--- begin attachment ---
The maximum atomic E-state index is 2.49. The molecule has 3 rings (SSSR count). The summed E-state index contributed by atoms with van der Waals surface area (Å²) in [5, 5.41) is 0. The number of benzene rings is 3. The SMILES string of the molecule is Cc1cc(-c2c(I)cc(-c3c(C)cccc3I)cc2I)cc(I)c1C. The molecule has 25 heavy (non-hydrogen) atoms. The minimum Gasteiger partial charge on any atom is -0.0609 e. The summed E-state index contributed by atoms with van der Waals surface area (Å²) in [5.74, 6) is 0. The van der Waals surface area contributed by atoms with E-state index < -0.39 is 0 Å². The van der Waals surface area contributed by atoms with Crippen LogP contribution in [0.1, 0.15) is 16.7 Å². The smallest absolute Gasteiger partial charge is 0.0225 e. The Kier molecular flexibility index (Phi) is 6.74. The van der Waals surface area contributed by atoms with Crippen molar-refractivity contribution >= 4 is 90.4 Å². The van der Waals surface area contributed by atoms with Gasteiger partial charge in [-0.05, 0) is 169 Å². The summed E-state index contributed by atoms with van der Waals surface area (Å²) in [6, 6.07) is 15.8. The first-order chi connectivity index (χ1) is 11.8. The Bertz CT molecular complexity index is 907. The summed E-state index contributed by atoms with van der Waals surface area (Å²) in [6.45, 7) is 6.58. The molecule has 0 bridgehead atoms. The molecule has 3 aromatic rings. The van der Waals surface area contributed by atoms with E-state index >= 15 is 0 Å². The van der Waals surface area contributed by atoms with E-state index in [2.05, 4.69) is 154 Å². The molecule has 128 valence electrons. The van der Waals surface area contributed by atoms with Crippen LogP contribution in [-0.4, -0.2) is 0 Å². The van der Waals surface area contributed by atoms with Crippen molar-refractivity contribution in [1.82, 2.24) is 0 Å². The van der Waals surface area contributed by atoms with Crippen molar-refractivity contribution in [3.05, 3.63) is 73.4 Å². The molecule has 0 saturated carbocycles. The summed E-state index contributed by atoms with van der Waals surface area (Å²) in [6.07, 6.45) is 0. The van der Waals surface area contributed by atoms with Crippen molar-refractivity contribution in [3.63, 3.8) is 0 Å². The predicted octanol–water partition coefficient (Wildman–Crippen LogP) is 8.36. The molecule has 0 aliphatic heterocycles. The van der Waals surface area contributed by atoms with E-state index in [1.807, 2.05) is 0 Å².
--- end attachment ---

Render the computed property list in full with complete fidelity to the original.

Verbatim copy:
The maximum atomic E-state index is 2.49. The molecule has 3 rings (SSSR count). The summed E-state index contributed by atoms with van der Waals surface area (Å²) in [5, 5.41) is 0. The number of benzene rings is 3. The SMILES string of the molecule is Cc1cc(-c2c(I)cc(-c3c(C)cccc3I)cc2I)cc(I)c1C. The molecule has 25 heavy (non-hydrogen) atoms. The minimum Gasteiger partial charge on any atom is -0.0609 e. The summed E-state index contributed by atoms with van der Waals surface area (Å²) in [5.74, 6) is 0. The van der Waals surface area contributed by atoms with E-state index < -0.39 is 0 Å². The van der Waals surface area contributed by atoms with Crippen LogP contribution in [0.1, 0.15) is 16.7 Å². The smallest absolute Gasteiger partial charge is 0.0225 e. The Kier molecular flexibility index (Phi) is 6.74. The van der Waals surface area contributed by atoms with Crippen molar-refractivity contribution >= 4 is 90.4 Å². The van der Waals surface area contributed by atoms with Gasteiger partial charge in [-0.05, 0) is 169 Å². The summed E-state index contributed by atoms with van der Waals surface area (Å²) in [6, 6.07) is 15.8. The first-order chi connectivity index (χ1) is 11.8. The Bertz CT molecular complexity index is 907. The summed E-state index contributed by atoms with van der Waals surface area (Å²) in [6.45, 7) is 6.58. The molecule has 0 bridgehead atoms. The molecule has 3 aromatic rings. The van der Waals surface area contributed by atoms with E-state index >= 15 is 0 Å². The van der Waals surface area contributed by atoms with E-state index in [2.05, 4.69) is 154 Å². The molecule has 128 valence electrons. The van der Waals surface area contributed by atoms with Crippen LogP contribution in [-0.4, -0.2) is 0 Å². The van der Waals surface area contributed by atoms with Crippen molar-refractivity contribution in [1.82, 2.24) is 0 Å². The van der Waals surface area contributed by atoms with Crippen molar-refractivity contribution in [3.05, 3.63) is 73.4 Å². The molecule has 0 saturated carbocycles. The summed E-state index contributed by atoms with van der Waals surface area (Å²) in [6.07, 6.45) is 0. The van der Waals surface area contributed by atoms with Crippen molar-refractivity contribution in [3.63, 3.8) is 0 Å². The predicted octanol–water partition coefficient (Wildman–Crippen LogP) is 8.36. The molecule has 0 aliphatic heterocycles. The van der Waals surface area contributed by atoms with E-state index in [1.807, 2.05) is 0 Å².